• Cynthia… Koch brothers, seriously? I’m guessin you will have one of the Hillary bumper stickers soon?

      Her husband was the first to pump air in the bubble, followed by congress going along with the mania. Financial institutions, took over, as the secondary mortgage market was created. Market forces finished the job. Yes, government regulations at work!

      I’ll take a hybrid republican over the establishment favorite, Jeb Bush, anyday! However, both of the failed liberal/conservative paradigm, want the same thing… big government, more central control. They tell us what we want to hear, then follow their parties agenda.

      There’s a lot we can learn from the past… smaller government, fewer taxes, less bureaucracy. More freedom and liberty! You know, all that constitutional stuff you progressives think are outdated concepts.

      We have to start shrinking our bloated government, and get them out of our lives.

      I’m sure, though, I’m flagellating an expired equine, with your economy destroying sentiments.

      • Rick I think I’ll have again hope for this country and RE when TSA is abolished, when you walk in the airport freely, when Patriot Act is removed or simply stated to have the Progressives (both red and blue) removed from power.

        Till then expect more of the same manipulation, big government and hopelessness for middle class. Too bad the middle class, percentage wise, is king of ignorant of what is happening and vote against their best interests. Cynthia above is a clear representative of the ignorant middle class who votes based on propaganda and brainwashing taking place in public schools and universities.

      • You forgot to mention the role that left wing Democrats like former Congressman Barney Frank played in the role of the housing collapse by forcing banks to make housing loans to low income buyers with poor credit who would have never qualified for housing loans based on their income levels and credit histories. In a side note, Barney Frank in 1989 admitted a lengthy relationship with a male hooker who ran a bisexual prostitution service out of Frank’s apartment. His indiscretion was so great that his standing in Congress was greatly damaged and a House reprimand passed overwhelmingly in July 1990.

    • Tell me Cynthia, what exactly is 19th century economics?

  • Managed economies do not have normal business cycles.

    The question is can the fed manage the economy as well as it has going forward. If it can, home buyers are really screwed for decades.

    • sorry to keep commenting here, but Martin is absolutely correct! The question becomes do we believe theFed can keep the charade going? Or are we going to bet that they fail? It’s a gamble, come on out here to Las Vegas it’s a lot more fun!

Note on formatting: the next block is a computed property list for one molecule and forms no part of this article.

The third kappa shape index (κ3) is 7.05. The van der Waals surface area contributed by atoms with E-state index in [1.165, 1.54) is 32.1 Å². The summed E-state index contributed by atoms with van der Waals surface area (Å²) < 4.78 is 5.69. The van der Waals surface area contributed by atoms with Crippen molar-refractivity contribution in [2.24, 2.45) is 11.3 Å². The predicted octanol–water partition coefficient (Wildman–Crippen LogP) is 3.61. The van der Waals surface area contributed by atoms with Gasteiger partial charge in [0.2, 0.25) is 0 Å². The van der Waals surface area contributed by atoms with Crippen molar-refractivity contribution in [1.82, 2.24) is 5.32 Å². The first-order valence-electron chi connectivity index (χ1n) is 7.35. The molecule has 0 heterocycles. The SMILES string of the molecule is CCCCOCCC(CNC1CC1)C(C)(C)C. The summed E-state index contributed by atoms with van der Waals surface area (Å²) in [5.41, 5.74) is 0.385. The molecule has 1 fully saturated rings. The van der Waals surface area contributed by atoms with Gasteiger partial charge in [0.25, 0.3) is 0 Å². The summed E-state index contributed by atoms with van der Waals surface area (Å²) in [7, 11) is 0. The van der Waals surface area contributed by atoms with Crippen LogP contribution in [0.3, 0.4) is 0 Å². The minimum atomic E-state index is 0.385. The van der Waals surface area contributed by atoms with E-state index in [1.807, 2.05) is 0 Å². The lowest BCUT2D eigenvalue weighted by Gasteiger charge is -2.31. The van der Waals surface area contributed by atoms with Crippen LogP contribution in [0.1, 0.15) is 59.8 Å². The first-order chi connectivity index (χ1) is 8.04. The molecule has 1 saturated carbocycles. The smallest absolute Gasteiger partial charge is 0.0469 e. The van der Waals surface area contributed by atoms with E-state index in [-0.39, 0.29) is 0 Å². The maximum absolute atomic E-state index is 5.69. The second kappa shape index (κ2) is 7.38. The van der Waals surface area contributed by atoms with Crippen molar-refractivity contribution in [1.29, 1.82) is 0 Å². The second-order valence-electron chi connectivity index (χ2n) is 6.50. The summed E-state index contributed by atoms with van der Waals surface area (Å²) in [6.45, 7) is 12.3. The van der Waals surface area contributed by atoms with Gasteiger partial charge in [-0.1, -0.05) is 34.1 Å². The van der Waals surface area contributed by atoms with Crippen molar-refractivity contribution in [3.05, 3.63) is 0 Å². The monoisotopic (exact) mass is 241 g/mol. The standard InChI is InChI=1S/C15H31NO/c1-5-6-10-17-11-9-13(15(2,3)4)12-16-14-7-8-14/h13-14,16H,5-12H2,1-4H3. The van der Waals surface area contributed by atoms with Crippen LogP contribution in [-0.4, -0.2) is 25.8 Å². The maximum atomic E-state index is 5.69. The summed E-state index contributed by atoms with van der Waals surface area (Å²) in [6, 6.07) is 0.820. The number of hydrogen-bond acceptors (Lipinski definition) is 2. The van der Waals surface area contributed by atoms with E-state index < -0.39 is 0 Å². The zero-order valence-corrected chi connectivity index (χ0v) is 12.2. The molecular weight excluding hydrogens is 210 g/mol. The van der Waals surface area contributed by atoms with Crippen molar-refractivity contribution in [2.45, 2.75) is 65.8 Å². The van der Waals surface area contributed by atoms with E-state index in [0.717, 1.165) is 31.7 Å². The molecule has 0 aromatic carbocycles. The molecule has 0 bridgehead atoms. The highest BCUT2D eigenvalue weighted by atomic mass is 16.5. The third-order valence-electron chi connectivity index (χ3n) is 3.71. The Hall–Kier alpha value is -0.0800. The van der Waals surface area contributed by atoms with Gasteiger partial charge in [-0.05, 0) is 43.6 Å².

• I am tired and worried.
    So much cash and effort being misallocated.
    People printing money that goes to the rich only.
    Federal Bank policy destroying fixed income earning so that people are forced to become speculators and ultimately lose their shirts.
    People not finding jobs and instead “attending” online schools, getting useless degrees and going further into debt.
    The government purposefully undercalculating inflation so it can quietly inflate its debt away while eroding the purchasing power of the common person.
    People thinking they can afford to borrow $29,800 on average for a car when the median hourly wage is $24.40 an hour.
    A government that works to enrich itself rather than look out for the average citizen.
    A whole economic system that thinks Quantitative Easing can save the economy and that fundamentals don’t matter.

    The housing market’s distortions are only a symptom of all of these problems. The future looks grimmer than the past and that’s sad. What happened to the USA? How’s it gonna get fixed?

    • “Quantitative Easing can save the economy and that fundamentals don’t matter.”

      Fundamentals matter in a free market economy. What we have in US in the last 100 years since the FED was created is a central planned economy based on manipulation by the FED and for the FED. If you understand this you’ll be good.

      You have to learn how this new system works – by the FED and for the FED. Who is in power is irrelevant. Look at any given moment what is in the best interest of the banking cabal owning this private corporation called the FED (as federal as Federal Express), because that is how thing are going to move. Learn how to surf those winds from the FED – the rest is just media noise. What you and I want is wishful thinking. What is important is how things are – if you want to preserve the fruits of your labor. Wishful thinking from lots of the commentators on this blog doesn’t help any.

      • The FIX is in, and has been for too long! END THE FED.

      • a guy from Seattle

        It seems to me that @Flyover is the only guy on the blog who gets it, besides me and @What?, of course. Like I said on many occasions, fundamentals don’t matter, incomes don’t matter, jobs don’t matter. If you think we will not see price inflation in assets, homes and food because people are broke, then you are very mistaken. The biggest problem of the folks on this blog is that they underestimate the power of the FED. They think we need to pass the election and everything will change. No shit!!! Everything will be just the way it was for the last 30-50 years – rigged. The rich will still get richer, the poor will still get poorer, the middle class will continue to cease to exist, the same crooks will rule the world.